I know, I just thought I give a little bit background info for the reader while we are that subject, propagating the proper use of established terminology (starting with Apple itself !)

  • léonie Level 8 Level 8 (46,475 points)
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    Feb 1, 2013 12:44 PM (in response to Edgar)

  • léonie Level 8 Level 8 (46,475 points)
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    Feb 1, 2013 1:49 PM (in response to léonie)

    Completely off-topic:

    Apple is sometimes really not good at the precise terminology. In the Aperture forum we have quite a few threads on misleading metaphors. Apple likes to pick terms, that have an established meaning in the professional community, and to use this term for adjustments, that are poorly document with respect to the algorithm performed. For example, it is completely unclear, what the "exposure" adjustment will do to an image. That is why I am not fully convinced, that the "Auto normalize" will really only do a normalize like you describe. It might actually use a weighted  characteristic curve of the frequency sensitivity of the human eye and adjust the signal level to increase loudness.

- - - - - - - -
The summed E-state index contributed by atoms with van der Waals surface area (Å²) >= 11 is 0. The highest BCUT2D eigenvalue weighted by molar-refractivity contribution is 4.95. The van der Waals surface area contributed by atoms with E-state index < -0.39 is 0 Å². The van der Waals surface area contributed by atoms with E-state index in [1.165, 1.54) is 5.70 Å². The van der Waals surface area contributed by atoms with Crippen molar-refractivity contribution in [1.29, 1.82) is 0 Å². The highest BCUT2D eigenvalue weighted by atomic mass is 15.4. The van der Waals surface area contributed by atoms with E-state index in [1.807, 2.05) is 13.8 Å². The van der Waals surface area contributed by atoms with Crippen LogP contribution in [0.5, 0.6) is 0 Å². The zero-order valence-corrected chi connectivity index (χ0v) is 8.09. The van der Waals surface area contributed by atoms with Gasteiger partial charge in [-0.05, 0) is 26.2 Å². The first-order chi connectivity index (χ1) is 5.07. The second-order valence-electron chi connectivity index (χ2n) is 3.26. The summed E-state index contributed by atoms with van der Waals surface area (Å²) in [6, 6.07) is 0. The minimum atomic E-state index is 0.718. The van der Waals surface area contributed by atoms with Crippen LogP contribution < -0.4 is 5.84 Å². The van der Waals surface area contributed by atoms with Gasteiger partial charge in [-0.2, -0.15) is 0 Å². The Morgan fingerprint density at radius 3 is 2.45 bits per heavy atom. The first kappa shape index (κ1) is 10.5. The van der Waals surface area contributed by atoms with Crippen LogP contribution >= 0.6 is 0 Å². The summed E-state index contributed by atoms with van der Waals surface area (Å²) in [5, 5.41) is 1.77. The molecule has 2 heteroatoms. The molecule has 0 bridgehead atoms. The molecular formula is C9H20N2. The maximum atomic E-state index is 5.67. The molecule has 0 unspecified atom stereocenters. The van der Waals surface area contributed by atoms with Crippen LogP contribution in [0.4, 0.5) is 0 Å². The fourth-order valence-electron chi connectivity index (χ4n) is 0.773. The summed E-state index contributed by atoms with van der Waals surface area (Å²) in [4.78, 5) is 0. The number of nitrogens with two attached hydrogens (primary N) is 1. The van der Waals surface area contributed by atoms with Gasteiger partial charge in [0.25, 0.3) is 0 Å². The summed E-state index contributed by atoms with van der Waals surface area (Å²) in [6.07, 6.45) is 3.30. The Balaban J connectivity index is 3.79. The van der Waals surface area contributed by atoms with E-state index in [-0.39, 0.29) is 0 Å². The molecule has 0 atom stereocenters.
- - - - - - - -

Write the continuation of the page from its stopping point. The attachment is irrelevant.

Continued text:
• Christoph Drösser Level 6 Level 6 (11,270 points)
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    Feb 1, 2013 11:39 PM (in response to léonie)

    Eye?

  • léonie Level 8 Level 8 (46,475 points)
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    Feb 2, 2013 12:23 AM (in response to Christoph Drösser)

    Eye?

    Ear! You are great at proof reading, Christoph! Much better than auto completion or dictionary look-up.